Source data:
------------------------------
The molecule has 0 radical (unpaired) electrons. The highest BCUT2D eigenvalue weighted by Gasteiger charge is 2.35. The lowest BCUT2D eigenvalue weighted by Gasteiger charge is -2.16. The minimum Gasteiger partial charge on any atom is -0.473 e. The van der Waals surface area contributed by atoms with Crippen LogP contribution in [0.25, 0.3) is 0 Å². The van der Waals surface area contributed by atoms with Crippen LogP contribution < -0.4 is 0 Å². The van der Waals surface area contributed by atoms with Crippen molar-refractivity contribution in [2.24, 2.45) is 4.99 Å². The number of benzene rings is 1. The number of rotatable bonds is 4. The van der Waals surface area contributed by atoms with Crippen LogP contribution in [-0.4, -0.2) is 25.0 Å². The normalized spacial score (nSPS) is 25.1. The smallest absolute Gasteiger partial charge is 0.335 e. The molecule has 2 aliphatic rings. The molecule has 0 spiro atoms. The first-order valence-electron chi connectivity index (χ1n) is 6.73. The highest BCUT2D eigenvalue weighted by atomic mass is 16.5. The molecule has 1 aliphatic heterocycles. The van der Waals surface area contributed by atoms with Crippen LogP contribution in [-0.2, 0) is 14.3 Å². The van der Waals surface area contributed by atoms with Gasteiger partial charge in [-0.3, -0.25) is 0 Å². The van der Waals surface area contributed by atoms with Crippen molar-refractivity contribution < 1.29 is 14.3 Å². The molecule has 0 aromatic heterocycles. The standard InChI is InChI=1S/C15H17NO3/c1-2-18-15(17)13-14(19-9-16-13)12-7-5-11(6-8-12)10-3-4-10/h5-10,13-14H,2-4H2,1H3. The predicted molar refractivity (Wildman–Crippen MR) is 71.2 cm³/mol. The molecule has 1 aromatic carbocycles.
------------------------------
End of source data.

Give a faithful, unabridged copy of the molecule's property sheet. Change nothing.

The molecule has 0 radical (unpaired) electrons. The highest BCUT2D eigenvalue weighted by Gasteiger charge is 2.35. The lowest BCUT2D eigenvalue weighted by Gasteiger charge is -2.16. The minimum Gasteiger partial charge on any atom is -0.473 e. The van der Waals surface area contributed by atoms with Crippen LogP contribution in [0.25, 0.3) is 0 Å². The van der Waals surface area contributed by atoms with Crippen LogP contribution < -0.4 is 0 Å². The van der Waals surface area contributed by atoms with Crippen molar-refractivity contribution in [2.24, 2.45) is 4.99 Å². The number of benzene rings is 1. The number of rotatable bonds is 4. The van der Waals surface area contributed by atoms with Crippen LogP contribution in [-0.4, -0.2) is 25.0 Å². The normalized spacial score (nSPS) is 25.1. The smallest absolute Gasteiger partial charge is 0.335 e. The molecule has 2 aliphatic rings. The molecule has 0 spiro atoms. The first-order valence-electron chi connectivity index (χ1n) is 6.73. The highest BCUT2D eigenvalue weighted by atomic mass is 16.5. The molecule has 1 aliphatic heterocycles. The van der Waals surface area contributed by atoms with Crippen LogP contribution in [-0.2, 0) is 14.3 Å². The van der Waals surface area contributed by atoms with Gasteiger partial charge in [-0.3, -0.25) is 0 Å². The van der Waals surface area contributed by atoms with Crippen molar-refractivity contribution < 1.29 is 14.3 Å². The molecule has 0 aromatic heterocycles. The standard InChI is InChI=1S/C15H17NO3/c1-2-18-15(17)13-14(19-9-16-13)12-7-5-11(6-8-12)10-3-4-10/h5-10,13-14H,2-4H2,1H3. The predicted molar refractivity (Wildman–Crippen MR) is 71.2 cm³/mol. The molecule has 1 aromatic carbocycles.